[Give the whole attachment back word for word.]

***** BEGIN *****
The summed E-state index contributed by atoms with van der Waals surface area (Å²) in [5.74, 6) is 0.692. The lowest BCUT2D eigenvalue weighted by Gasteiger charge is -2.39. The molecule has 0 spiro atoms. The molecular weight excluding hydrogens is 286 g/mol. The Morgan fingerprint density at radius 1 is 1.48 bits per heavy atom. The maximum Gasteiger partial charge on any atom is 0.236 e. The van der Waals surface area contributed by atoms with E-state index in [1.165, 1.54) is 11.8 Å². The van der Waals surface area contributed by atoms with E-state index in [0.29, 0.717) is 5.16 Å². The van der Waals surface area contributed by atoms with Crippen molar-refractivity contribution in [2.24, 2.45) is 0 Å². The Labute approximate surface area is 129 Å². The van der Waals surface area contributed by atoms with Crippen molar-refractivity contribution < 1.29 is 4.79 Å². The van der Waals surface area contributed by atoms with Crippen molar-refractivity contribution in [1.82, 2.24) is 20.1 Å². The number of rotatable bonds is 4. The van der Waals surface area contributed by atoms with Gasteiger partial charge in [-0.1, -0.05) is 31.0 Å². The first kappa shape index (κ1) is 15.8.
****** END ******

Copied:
The summed E-state index contributed by atoms with van der Waals surface area (Å²) in [5.74, 6) is 0.692. The lowest BCUT2D eigenvalue weighted by Gasteiger charge is -2.39. The molecule has 0 spiro atoms. The molecular weight excluding hydrogens is 286 g/mol. The Morgan fingerprint density at radius 1 is 1.48 bits per heavy atom. The maximum Gasteiger partial charge on any atom is 0.236 e. The van der Waals surface area contributed by atoms with E-state index in [1.165, 1.54) is 11.8 Å². The van der Waals surface area contributed by atoms with E-state index in [0.29, 0.717) is 5.16 Å². The van der Waals surface area contributed by atoms with Crippen molar-refractivity contribution in [2.24, 2.45) is 0 Å². The Labute approximate surface area is 129 Å². The van der Waals surface area contributed by atoms with Crippen molar-refractivity contribution < 1.29 is 4.79 Å². The van der Waals surface area contributed by atoms with Crippen molar-refractivity contribution in [1.82, 2.24) is 20.1 Å². The number of rotatable bonds is 4. The van der Waals surface area contributed by atoms with Gasteiger partial charge in [-0.1, -0.05) is 31.0 Å². The first kappa shape index (κ1) is 15.8.